BACKGROUND: Health plans and pharmacy benefit managers have implemented utilization management strategies for newer type 2 diabetes mellitus (T2DM) medications to control pharmacy expenditures. Little is known about the impact of utilization management strategies on overall health care costs and subsequent use of T2DM medications among members who request, but do not receive, a T2DM medication requiring prior authorization (PA).
OBJECTIVE: To examine the relationship between the receipt of a T2DM medication requiring PA, health care costs, and subsequent treatment for T2DM.
METHODS: A retrospective cohort study using pharmacy, medical, and laboratory claims data was conducted among Medicare Advantage Prescription Drug plan members with a denied claim for a T2DM medication requiring PA (sitagliptin, a dipeptidyl peptidase-4 inhibitor [DPP-4i], and exenatide, an incretin mimetic) between January 1, 2008, and June 30, 2009. Subjects were required to have 12 months of continuous enrollment both before and after the index date. The entire study period was 24 months in duration, including a 12-month pre-index and 12-month post-index period. Three cohorts were identified: 1 that received a medication requiring PA (denied claim, subsequent fill) and 2 nonfilling control groups. Both control groups requested a medication requiring PA, as evidenced by the denied claim, but neither received the medication, either because the medication was not authorized or the member chose not to fill. Claims-based estimates were used to infer whether the individual likely met the criteria for PA, with 1 control group designated as having met the claims-based criteria (qualifying nonfilling cohort) and the other not having done so (nonqualifying nonfilling cohort.) The primary endpoint evaluated was the relationship between PA medication fill status and plan-paid costs (medical [including laboratory] and pharmacy) over the 12-month post-denial period, with generalized linear models adjusting for key covariates including demographics, concomitant medications, pre-index costs, pre-index adherence, and comorbidities. The secondary endpoint of T2DM medication use (post-denial) among the 2 nonfilling control groups was also evaluated.
RESULTS: There were 1,728 members identified who received medication for T2DM requiring PA (the received authorization cohort) and 2,373 who did not (606 qualifying nonfilling cohort; 1,767 nonqualifying nonfilling cohort.) Cohorts were similar with regard to age and gender, but the nonfilling cohort had more comorbidities. Total unadjusted plan-paid 12-month costs were lowest among the received authorization cohort ($11,739), slightly higher ($11,980) for the qualifying nonfilling cohort, and notably higher for the nonqualifying nonfilling cohort ($12,962), although no differences were statistically significant. After adjusting for key covariates, the difference between the nonqualifying nonfilling cohort ($11,980) and the received authorization cohort ($11,729) was statistically significant (P = 0.034). Large differences in plan-paid medical costs ($10,127 for the nonqualifying nonfilling cohort vs. $8,192 for the received authorization cohort) appeared to drive the overall cost totals and were significant in both the unadjusted (P = 0.005) and adjusted models (P < 0.001). Pharmacy costs were significantly lower for the nonqualifying nonfilling cohort in the adjusted model and for the qualifying nonfilling cohort in both models (all P < 0.001), but the lower pharmacy costs were not offset by the higher medical costs. In examining the use of medication for treatment of T2DM following the denied claim, 10.6% of the qualifying nonfilling cohort and 13.4% of the nonqualifying nonfilling cohort added another oral therapy, 10.2% and 5.8% added insulin, and 11.9% and 7.1% had treatment intensification, respectively. More than half (56.1%) of the qualifying nonfilling cohort, but only 32.1% of the nonqualifying nonfilling cohort, maintained current therapy.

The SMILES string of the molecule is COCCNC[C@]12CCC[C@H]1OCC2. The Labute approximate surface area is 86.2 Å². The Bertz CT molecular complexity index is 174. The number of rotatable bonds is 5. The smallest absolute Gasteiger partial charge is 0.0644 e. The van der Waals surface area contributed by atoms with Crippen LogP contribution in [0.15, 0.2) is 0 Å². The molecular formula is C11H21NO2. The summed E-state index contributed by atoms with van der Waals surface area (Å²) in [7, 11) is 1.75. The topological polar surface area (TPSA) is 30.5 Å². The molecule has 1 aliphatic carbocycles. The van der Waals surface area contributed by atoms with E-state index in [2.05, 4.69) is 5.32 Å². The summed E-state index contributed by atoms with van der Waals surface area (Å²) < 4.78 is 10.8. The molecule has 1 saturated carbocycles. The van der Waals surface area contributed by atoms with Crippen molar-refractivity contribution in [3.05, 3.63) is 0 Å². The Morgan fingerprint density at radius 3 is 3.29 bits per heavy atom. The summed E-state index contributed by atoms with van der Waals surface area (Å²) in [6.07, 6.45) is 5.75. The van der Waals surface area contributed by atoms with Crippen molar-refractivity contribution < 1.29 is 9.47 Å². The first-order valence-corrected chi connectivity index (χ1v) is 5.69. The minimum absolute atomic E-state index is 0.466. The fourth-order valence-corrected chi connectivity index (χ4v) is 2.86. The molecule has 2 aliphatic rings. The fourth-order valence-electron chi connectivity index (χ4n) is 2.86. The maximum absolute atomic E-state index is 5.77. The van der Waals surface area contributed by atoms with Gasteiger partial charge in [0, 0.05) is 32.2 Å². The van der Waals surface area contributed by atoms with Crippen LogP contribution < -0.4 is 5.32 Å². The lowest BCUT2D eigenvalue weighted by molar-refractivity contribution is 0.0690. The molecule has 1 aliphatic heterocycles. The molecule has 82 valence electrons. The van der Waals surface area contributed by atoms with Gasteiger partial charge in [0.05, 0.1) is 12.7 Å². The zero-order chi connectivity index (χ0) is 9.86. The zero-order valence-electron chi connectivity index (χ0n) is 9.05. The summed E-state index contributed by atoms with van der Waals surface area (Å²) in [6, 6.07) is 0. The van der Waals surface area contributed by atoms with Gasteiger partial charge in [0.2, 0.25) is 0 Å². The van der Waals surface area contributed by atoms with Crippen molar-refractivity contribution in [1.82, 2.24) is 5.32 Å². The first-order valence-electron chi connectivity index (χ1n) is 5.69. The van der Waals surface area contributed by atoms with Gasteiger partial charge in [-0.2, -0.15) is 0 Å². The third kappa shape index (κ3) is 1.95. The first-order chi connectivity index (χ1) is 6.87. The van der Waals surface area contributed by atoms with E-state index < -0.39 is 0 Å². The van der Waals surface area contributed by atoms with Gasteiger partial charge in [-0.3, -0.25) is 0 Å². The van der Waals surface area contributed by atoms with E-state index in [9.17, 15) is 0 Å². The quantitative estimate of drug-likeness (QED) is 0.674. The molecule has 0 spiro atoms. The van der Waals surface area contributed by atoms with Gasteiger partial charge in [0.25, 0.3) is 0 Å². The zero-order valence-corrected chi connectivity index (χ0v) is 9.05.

CONCLUSIONS: This study found higher plan-paid health care costs (overall and medical alone) among members who requested a type 2 diabetes medication requiring PA, but never received it, compared with those who qualified for and received the requested medication. A notable number of individuals who were assumed to have met the criteria based on a claims-based equivalent, but who never received the medication, made no change to their current therapy. Failure of a member to take medication deemed necessary by his or her physician could translate to inadequate control of the diabetic condition and result in an excess of resource utilization and costs for treating the disease and associated comorbidities. In light of the present findings, health plans should consider not only the impact of utilization management strategies on reducing pharmacy costs, but the broader implication for overall health care costs and subsequent treatment patterns among members.